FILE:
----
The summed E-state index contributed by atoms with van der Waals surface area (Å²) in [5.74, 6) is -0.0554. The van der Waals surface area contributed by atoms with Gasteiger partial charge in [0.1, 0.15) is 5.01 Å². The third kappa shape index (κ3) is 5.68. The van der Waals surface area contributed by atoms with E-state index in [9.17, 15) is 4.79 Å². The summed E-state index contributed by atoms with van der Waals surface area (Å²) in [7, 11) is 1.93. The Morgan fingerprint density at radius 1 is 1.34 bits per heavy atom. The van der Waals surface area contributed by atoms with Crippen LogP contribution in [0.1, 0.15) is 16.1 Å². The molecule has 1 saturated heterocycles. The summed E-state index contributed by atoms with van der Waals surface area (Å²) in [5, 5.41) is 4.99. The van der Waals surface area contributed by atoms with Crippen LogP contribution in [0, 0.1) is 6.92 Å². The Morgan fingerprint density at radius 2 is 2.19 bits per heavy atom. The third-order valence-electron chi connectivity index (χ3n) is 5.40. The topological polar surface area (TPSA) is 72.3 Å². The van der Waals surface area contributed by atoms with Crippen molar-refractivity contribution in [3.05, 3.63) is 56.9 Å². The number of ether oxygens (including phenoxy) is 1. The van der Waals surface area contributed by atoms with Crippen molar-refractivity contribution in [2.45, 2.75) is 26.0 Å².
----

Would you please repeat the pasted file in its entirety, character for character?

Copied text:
The summed E-state index contributed by atoms with van der Waals surface area (Å²) in [5.74, 6) is -0.0554. The van der Waals surface area contributed by atoms with Gasteiger partial charge in [0.1, 0.15) is 5.01 Å². The third kappa shape index (κ3) is 5.68. The van der Waals surface area contributed by atoms with E-state index in [9.17, 15) is 4.79 Å². The summed E-state index contributed by atoms with van der Waals surface area (Å²) in [7, 11) is 1.93. The Morgan fingerprint density at radius 1 is 1.34 bits per heavy atom. The van der Waals surface area contributed by atoms with Crippen LogP contribution in [0.1, 0.15) is 16.1 Å². The molecule has 1 saturated heterocycles. The summed E-state index contributed by atoms with van der Waals surface area (Å²) in [5, 5.41) is 4.99. The van der Waals surface area contributed by atoms with Crippen LogP contribution in [0, 0.1) is 6.92 Å². The Morgan fingerprint density at radius 2 is 2.19 bits per heavy atom. The third-order valence-electron chi connectivity index (χ3n) is 5.40. The topological polar surface area (TPSA) is 72.3 Å². The van der Waals surface area contributed by atoms with Crippen molar-refractivity contribution in [3.05, 3.63) is 56.9 Å². The number of ether oxygens (including phenoxy) is 1. The van der Waals surface area contributed by atoms with Crippen molar-refractivity contribution in [2.45, 2.75) is 26.0 Å².